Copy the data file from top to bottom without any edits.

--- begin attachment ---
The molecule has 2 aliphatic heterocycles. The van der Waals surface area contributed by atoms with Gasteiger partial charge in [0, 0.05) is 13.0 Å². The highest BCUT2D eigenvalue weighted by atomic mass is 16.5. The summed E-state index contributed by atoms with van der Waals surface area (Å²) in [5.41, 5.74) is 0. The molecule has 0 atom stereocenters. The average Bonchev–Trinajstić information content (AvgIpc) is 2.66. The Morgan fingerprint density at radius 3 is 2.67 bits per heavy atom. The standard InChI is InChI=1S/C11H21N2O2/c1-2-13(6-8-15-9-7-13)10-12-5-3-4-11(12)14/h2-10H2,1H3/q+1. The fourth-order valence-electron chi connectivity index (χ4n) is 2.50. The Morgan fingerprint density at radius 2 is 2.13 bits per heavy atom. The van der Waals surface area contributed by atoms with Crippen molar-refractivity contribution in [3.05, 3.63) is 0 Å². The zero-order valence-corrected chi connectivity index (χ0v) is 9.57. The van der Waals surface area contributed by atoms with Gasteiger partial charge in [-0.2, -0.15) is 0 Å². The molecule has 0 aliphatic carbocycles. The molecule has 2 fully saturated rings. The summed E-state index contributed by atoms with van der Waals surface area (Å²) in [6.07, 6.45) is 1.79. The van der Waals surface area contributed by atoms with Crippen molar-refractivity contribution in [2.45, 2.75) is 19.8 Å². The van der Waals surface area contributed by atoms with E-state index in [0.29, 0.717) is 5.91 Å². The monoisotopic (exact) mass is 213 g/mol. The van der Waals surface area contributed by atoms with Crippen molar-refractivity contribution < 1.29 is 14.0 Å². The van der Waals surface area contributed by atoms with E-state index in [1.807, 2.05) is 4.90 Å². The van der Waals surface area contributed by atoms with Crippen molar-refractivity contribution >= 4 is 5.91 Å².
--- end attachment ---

The molecule has 2 aliphatic heterocycles. The van der Waals surface area contributed by atoms with Gasteiger partial charge in [0, 0.05) is 13.0 Å². The highest BCUT2D eigenvalue weighted by atomic mass is 16.5. The summed E-state index contributed by atoms with van der Waals surface area (Å²) in [5.41, 5.74) is 0. The molecule has 0 atom stereocenters. The average Bonchev–Trinajstić information content (AvgIpc) is 2.66. The Morgan fingerprint density at radius 3 is 2.67 bits per heavy atom. The standard InChI is InChI=1S/C11H21N2O2/c1-2-13(6-8-15-9-7-13)10-12-5-3-4-11(12)14/h2-10H2,1H3/q+1. The fourth-order valence-electron chi connectivity index (χ4n) is 2.50. The Morgan fingerprint density at radius 2 is 2.13 bits per heavy atom. The van der Waals surface area contributed by atoms with Crippen molar-refractivity contribution in [3.05, 3.63) is 0 Å². The zero-order valence-corrected chi connectivity index (χ0v) is 9.57. The van der Waals surface area contributed by atoms with Gasteiger partial charge in [-0.2, -0.15) is 0 Å². The molecule has 0 aliphatic carbocycles. The molecule has 2 fully saturated rings. The summed E-state index contributed by atoms with van der Waals surface area (Å²) in [6.07, 6.45) is 1.79. The van der Waals surface area contributed by atoms with Crippen molar-refractivity contribution in [2.45, 2.75) is 19.8 Å². The van der Waals surface area contributed by atoms with E-state index in [0.29, 0.717) is 5.91 Å². The monoisotopic (exact) mass is 213 g/mol. The van der Waals surface area contributed by atoms with Crippen molar-refractivity contribution < 1.29 is 14.0 Å². The van der Waals surface area contributed by atoms with E-state index in [1.807, 2.05) is 4.90 Å². The van der Waals surface area contributed by atoms with Crippen molar-refractivity contribution >= 4 is 5.91 Å².